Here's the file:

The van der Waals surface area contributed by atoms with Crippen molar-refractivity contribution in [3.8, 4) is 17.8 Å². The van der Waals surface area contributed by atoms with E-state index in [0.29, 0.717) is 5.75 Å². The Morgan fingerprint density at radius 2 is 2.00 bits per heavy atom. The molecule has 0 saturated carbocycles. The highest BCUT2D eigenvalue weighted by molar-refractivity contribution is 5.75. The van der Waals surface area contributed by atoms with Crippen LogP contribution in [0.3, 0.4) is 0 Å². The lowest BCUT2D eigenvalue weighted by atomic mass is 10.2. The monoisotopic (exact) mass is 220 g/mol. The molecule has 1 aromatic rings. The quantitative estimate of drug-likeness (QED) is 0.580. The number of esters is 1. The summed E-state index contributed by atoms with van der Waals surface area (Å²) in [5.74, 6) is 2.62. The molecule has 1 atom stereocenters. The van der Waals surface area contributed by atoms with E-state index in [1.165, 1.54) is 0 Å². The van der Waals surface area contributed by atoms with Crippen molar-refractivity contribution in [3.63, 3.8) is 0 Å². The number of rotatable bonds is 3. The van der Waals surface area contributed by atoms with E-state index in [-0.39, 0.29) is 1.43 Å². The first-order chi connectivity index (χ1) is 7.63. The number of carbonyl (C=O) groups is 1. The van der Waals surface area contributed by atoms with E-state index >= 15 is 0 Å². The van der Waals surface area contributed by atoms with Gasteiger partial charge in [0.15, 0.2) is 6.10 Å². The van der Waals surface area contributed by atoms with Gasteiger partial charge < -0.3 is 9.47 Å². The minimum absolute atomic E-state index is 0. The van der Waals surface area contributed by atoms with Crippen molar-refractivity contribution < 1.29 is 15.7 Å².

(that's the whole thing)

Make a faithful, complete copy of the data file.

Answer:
The van der Waals surface area contributed by atoms with Crippen molar-refractivity contribution in [3.8, 4) is 17.8 Å². The van der Waals surface area contributed by atoms with E-state index in [0.29, 0.717) is 5.75 Å². The Morgan fingerprint density at radius 2 is 2.00 bits per heavy atom. The molecule has 0 saturated carbocycles. The highest BCUT2D eigenvalue weighted by molar-refractivity contribution is 5.75. The van der Waals surface area contributed by atoms with Crippen LogP contribution in [0.3, 0.4) is 0 Å². The lowest BCUT2D eigenvalue weighted by atomic mass is 10.2. The monoisotopic (exact) mass is 220 g/mol. The molecule has 1 aromatic rings. The quantitative estimate of drug-likeness (QED) is 0.580. The number of esters is 1. The summed E-state index contributed by atoms with van der Waals surface area (Å²) in [5.74, 6) is 2.62. The molecule has 1 atom stereocenters. The van der Waals surface area contributed by atoms with E-state index in [1.165, 1.54) is 0 Å². The van der Waals surface area contributed by atoms with Crippen molar-refractivity contribution in [3.63, 3.8) is 0 Å². The number of rotatable bonds is 3. The van der Waals surface area contributed by atoms with E-state index in [-0.39, 0.29) is 1.43 Å². The first-order chi connectivity index (χ1) is 7.63. The number of carbonyl (C=O) groups is 1. The van der Waals surface area contributed by atoms with E-state index >= 15 is 0 Å². The van der Waals surface area contributed by atoms with Gasteiger partial charge in [0.15, 0.2) is 6.10 Å². The van der Waals surface area contributed by atoms with Gasteiger partial charge < -0.3 is 9.47 Å². The minimum absolute atomic E-state index is 0. The van der Waals surface area contributed by atoms with Crippen molar-refractivity contribution < 1.29 is 15.7 Å².